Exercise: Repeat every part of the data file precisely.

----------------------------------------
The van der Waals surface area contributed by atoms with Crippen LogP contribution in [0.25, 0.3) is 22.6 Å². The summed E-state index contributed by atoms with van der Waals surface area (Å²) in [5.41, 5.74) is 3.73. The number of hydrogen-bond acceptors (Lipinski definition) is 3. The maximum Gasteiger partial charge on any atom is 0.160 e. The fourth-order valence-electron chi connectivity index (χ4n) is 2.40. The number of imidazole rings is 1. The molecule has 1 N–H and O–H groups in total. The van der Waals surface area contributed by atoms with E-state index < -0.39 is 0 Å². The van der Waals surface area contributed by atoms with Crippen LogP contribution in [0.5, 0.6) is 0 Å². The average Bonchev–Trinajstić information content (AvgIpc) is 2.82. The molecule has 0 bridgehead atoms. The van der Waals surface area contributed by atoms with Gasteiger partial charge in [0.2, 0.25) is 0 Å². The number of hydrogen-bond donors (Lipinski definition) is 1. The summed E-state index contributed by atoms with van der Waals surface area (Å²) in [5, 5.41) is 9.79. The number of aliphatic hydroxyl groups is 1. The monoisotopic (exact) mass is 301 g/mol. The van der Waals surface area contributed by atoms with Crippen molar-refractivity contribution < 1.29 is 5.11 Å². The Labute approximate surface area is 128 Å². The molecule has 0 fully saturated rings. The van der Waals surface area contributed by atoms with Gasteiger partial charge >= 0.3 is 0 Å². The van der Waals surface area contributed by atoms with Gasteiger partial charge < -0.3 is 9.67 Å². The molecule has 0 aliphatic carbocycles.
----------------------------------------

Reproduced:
The van der Waals surface area contributed by atoms with Crippen LogP contribution in [0.25, 0.3) is 22.6 Å². The summed E-state index contributed by atoms with van der Waals surface area (Å²) in [5.41, 5.74) is 3.73. The number of hydrogen-bond acceptors (Lipinski definition) is 3. The maximum Gasteiger partial charge on any atom is 0.160 e. The fourth-order valence-electron chi connectivity index (χ4n) is 2.40. The number of imidazole rings is 1. The molecule has 1 N–H and O–H groups in total. The van der Waals surface area contributed by atoms with E-state index < -0.39 is 0 Å². The van der Waals surface area contributed by atoms with Crippen LogP contribution in [0.5, 0.6) is 0 Å². The average Bonchev–Trinajstić information content (AvgIpc) is 2.82. The molecule has 0 bridgehead atoms. The van der Waals surface area contributed by atoms with Gasteiger partial charge in [0.2, 0.25) is 0 Å². The number of hydrogen-bond donors (Lipinski definition) is 1. The summed E-state index contributed by atoms with van der Waals surface area (Å²) in [5, 5.41) is 9.79. The number of aliphatic hydroxyl groups is 1. The monoisotopic (exact) mass is 301 g/mol. The van der Waals surface area contributed by atoms with Crippen molar-refractivity contribution < 1.29 is 5.11 Å². The Labute approximate surface area is 128 Å². The molecule has 0 fully saturated rings. The van der Waals surface area contributed by atoms with Gasteiger partial charge >= 0.3 is 0 Å². The van der Waals surface area contributed by atoms with Gasteiger partial charge < -0.3 is 9.67 Å². The molecule has 0 aliphatic carbocycles.